Submitted to: Animal Reproduction Science
Publication Type: Peer Reviewed Journal
Publication Acceptance Date: May 31, 2009
Publication Date: June 30, 2009
Citation: Long, J.A., Bongalhardo, D.C., Pelaéz, J., Saxena, S., Settar, P., O'Sullivan, N.P., Fulton, J.E. 2010. Rooster semen cryopreservation: Effect of pedigree line and male age on postthaw sperm function. Poultry Science. 89(5):966-973. Interpretive Summary: Humanity depends on a tiny fraction of wild species that have been domesticated for production of food. Lack of information on the world’s livestock resources, such as what livestock breeds/populations exist, their geographic location and their genetic characteristics, is a major impediment to their sustainable use. Additionally, the genetic characterization of all remaining wild ancestral populations and closely related species is critical as these are the only remaining sources of putative alleles of economic values that might have been lost during domestication events. The development and use of reproductive biotechnology, in concert with genetic resource banks, is critical for the preservation and management of the remaining agricultural resources. It is particularly important to conserve the current livestock genetic resources because the ancestors of most of our existing livestock species no longer exist. Genetically diverse livestock populations provide a greater range of options for meeting future challenges, whether associated with environmental change, emerging disease threats, new knowledge of human nutritional requirements, fluctuating market conditions or changing societal needs.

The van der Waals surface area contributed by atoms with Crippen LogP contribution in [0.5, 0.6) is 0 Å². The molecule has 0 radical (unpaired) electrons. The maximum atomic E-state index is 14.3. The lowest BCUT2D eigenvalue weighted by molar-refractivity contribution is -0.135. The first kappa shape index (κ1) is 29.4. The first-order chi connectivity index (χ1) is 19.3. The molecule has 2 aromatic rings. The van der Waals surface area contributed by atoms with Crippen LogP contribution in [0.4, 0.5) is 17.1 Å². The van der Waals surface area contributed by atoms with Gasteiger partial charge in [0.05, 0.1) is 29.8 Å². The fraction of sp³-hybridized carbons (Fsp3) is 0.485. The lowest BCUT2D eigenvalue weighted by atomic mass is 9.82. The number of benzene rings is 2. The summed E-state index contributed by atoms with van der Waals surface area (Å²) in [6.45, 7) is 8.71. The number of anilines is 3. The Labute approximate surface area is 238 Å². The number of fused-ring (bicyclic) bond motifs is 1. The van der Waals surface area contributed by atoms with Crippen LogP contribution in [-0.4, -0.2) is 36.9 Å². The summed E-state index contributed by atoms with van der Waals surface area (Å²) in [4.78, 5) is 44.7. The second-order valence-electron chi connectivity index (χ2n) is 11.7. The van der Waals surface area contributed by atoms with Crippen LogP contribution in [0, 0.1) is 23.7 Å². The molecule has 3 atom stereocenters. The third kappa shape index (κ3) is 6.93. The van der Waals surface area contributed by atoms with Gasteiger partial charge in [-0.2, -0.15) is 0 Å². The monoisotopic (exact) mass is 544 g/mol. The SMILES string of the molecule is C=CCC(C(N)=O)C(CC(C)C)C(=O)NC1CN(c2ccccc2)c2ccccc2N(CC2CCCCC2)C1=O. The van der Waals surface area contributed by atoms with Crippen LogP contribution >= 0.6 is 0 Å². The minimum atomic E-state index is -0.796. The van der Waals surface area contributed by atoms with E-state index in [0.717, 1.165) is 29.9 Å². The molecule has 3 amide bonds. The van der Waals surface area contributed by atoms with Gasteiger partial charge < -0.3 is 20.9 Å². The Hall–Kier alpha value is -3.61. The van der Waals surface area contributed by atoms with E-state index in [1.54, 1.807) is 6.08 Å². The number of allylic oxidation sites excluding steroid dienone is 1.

Technical Abstract: The diversity in today’s livestock breeds has been shaped largely through the domestication of wild ancestral species and subsequent refinement by human selection for desired traits. Only a small fraction of the genetic diversity from the ancestral species survives in the domestic counterparts. A 2007 report released by UN Food and Agriculture Organization (FAO) "The State of the World's Animal Genetic Resources" stated that nearly 70% of the world's remaining livestock breeds are found in developing countries, while the developed countries are characterized by a few highly productive breeds that thrive under intensive farming systems. The indigenous livestock breeds in developing countries are increasingly at risk as non-native breeds are imported to replace and/or cross-breed in an attempt to improve productivity. The First International Technical Conference on Animal Genetic Resources in Interlaken, Switzerland brought together more than 300 policy makers, scientists, breeders, and livestock keepers with the aim of developing a global plan of action for conserving animal genetic resources as its main outcome. In this paper, the impact of diminishing genetic diversity on livestock breeds and the development of genetic resource banks as insurance against the loss of livestock genetic diversity are considered.